Israeli television reported Sunday night that Iranian-born White House senior adviser Valerie Jarrett negotiated a one-year-in-the-making deal with the head of Iran’s Atomic Energy Organization, Ali Akbar Salehi. That would render the Geneva talks now taking place between the so-called P5-plus-one group ( the U.S., Britain, France, Russia, China, plus Germany) and Tehran a meaningless facade.

The White House denies the report, made by anonymous senior Israeli officials who claim Jarrett has traveled to a number of Persian Gulf states to meet with Salehi, and describes the U.S. as making concessions to Tehran as “confidence-building measures.”

But everyone knows that this White House lies by reflex.

Valerie Jarrett is the one-who-decides, not Obama.

Whether fact or rumor, it aggravates the fears not only of Israel but of the Mideast’s saner Islamic regimes.

For years, the Israelis, the Saudis and the Egyptians have seen a U.S. president conduct an Iran policy based on applying economic sanctions to fanatics who care little about the well-being of their countrymen, and on the notion that Islamofascists who await the coming of the 12th imam to lead an apocalyptic war against Israel can be reasoned with.

So it isn’t tremendously surprising to read the London Sunday Times report that Riyadh would let Israel fly over its airspace to bomb Iran, plus help out on rescue helicopters, tanker planes and drones.

No sooner had the Sunday Times published this information than Saudi Arabia denied it – of course. And perhaps the  Saudis will now disallow Israel to use its airspace. The chances of the strange co-operation between these enemy states continuing are, however, quite good.

A diplomatic contact told the British newspaper, “The Saudis are furious and are willing to give Israel all the help it needs.” The Saudis indicated several weeks ago that their relations with the U.S. had been breached by President Obama’s overture to Iran.

According to the Times, “Israel’s Mossad intelligence agency is working with Saudi officials on contingency plans for a possible attack on Iran” if a deal in Geneva doesn’t do enough to curb Tehran’s nuclear program.

Both Israel and the Sunni royal rulers of Saudi Arabia believe the Geneva talks with Shiite Iran “amount to appeasement and will do little to slow its development of a nuclear warhead”, the paper said. … But it should be appreciated what a risk it is for the regime to assist Israel. …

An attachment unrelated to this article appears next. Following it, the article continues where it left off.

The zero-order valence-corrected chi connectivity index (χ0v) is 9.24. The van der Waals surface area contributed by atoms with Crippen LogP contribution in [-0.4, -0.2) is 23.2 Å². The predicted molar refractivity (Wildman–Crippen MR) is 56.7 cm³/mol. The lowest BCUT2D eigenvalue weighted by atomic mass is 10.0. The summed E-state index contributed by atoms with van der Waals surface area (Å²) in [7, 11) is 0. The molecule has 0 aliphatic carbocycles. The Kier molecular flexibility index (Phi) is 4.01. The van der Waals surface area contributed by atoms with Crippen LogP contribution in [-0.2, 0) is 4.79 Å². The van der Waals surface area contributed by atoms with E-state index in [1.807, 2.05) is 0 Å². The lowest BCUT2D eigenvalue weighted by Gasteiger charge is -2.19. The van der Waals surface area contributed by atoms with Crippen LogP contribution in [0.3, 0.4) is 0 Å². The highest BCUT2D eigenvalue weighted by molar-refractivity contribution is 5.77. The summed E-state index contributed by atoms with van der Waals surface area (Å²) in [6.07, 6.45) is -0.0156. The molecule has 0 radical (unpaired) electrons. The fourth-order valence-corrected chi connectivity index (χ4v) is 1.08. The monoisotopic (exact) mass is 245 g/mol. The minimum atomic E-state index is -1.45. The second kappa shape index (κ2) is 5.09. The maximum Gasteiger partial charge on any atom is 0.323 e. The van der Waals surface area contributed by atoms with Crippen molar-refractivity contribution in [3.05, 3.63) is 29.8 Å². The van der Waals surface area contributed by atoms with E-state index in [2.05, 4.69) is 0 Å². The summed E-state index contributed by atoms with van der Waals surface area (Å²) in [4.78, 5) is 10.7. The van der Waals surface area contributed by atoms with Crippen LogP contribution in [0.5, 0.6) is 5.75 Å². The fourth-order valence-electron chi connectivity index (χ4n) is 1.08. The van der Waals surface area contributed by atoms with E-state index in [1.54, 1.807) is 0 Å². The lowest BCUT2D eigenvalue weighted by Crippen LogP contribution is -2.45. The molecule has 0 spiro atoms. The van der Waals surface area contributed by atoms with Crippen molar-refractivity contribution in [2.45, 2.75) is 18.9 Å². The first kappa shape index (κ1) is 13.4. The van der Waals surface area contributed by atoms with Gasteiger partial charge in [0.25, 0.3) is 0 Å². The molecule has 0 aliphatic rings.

The Saudis and the Israelis understand that Iran cannot be appeased out of becoming nuclear-armed. Unfortunately, we have a president intent on doing just that.

And this is from Front Page, by Noah Beck:

According to a recent news report, President Barack Obama has for over a year secretly conducted negotiations with Iran (through his adviser Valerie Jarrett) and the Geneva talks on Iranian nukes now appear to be just a facade providing international legitimacy for Obama’s secret deal with Iran.

Secretary of State John Kerry’s contradictory criticism of Israeli objections to that deal only suggests more bad faith by the Obama administration.

Kerry claims that Israel has been kept fully apprised of the negotiations with Iran but then argues that Israel has never seen the terms of the proposed deal with Iran and therefore shouldn’t question it. The Obama administration apparently wants to present the nuclear deal as a fait accompli that Israel must simply accept as is. …

On the issue of Iranian nukes, France has effectively replaced the U.S. as Israel’s strongest ally and as the most sober-minded advocate of caution when negotiating over the single greatest threat to global security. Incredibly, Saudi Arabia is reportedly replacing the US in providing logistical support for an Israeli strike on Iranian nukes.

Now comes some really good news – or at least some promising information: